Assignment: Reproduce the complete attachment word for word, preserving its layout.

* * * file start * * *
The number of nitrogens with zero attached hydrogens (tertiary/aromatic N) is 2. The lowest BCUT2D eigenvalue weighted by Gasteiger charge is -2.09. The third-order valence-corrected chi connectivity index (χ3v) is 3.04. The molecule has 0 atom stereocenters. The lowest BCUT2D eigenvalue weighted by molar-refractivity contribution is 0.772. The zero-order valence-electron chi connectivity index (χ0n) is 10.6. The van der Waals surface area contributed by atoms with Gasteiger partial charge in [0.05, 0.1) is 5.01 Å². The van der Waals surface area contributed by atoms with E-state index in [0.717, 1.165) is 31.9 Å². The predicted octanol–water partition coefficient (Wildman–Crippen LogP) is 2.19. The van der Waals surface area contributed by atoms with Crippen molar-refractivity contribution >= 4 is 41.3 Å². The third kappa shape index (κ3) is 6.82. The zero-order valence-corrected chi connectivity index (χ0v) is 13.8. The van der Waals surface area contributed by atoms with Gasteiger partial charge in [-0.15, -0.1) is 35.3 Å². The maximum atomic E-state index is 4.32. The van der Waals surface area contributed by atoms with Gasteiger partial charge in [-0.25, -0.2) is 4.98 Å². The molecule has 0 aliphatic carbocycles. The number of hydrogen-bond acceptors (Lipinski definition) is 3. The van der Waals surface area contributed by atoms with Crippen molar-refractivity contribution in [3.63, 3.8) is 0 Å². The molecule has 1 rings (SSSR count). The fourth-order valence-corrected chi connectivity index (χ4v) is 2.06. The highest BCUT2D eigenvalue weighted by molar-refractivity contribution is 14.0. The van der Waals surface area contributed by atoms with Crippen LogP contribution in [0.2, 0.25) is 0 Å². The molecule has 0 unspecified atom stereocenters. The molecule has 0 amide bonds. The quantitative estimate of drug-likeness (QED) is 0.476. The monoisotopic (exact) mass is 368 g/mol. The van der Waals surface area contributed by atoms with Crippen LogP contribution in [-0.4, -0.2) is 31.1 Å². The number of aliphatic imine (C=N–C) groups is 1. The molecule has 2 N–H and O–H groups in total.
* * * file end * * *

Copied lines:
The number of nitrogens with zero attached hydrogens (tertiary/aromatic N) is 2. The lowest BCUT2D eigenvalue weighted by Gasteiger charge is -2.09. The third-order valence-corrected chi connectivity index (χ3v) is 3.04. The molecule has 0 atom stereocenters. The lowest BCUT2D eigenvalue weighted by molar-refractivity contribution is 0.772. The zero-order valence-electron chi connectivity index (χ0n) is 10.6. The van der Waals surface area contributed by atoms with Gasteiger partial charge in [0.05, 0.1) is 5.01 Å². The van der Waals surface area contributed by atoms with E-state index in [0.717, 1.165) is 31.9 Å². The predicted octanol–water partition coefficient (Wildman–Crippen LogP) is 2.19. The van der Waals surface area contributed by atoms with Crippen molar-refractivity contribution >= 4 is 41.3 Å². The third kappa shape index (κ3) is 6.82. The zero-order valence-corrected chi connectivity index (χ0v) is 13.8. The van der Waals surface area contributed by atoms with Gasteiger partial charge in [-0.15, -0.1) is 35.3 Å². The maximum atomic E-state index is 4.32. The van der Waals surface area contributed by atoms with Gasteiger partial charge in [-0.25, -0.2) is 4.98 Å². The molecule has 0 aliphatic carbocycles. The number of hydrogen-bond acceptors (Lipinski definition) is 3. The van der Waals surface area contributed by atoms with Crippen molar-refractivity contribution in [3.63, 3.8) is 0 Å². The molecule has 1 rings (SSSR count). The fourth-order valence-corrected chi connectivity index (χ4v) is 2.06. The highest BCUT2D eigenvalue weighted by molar-refractivity contribution is 14.0. The van der Waals surface area contributed by atoms with Crippen LogP contribution in [0.2, 0.25) is 0 Å². The molecule has 0 unspecified atom stereocenters. The molecule has 0 amide bonds. The quantitative estimate of drug-likeness (QED) is 0.476. The monoisotopic (exact) mass is 368 g/mol. The van der Waals surface area contributed by atoms with Crippen LogP contribution in [-0.4, -0.2) is 31.1 Å². The number of aliphatic imine (C=N–C) groups is 1. The molecule has 2 N–H and O–H groups in total.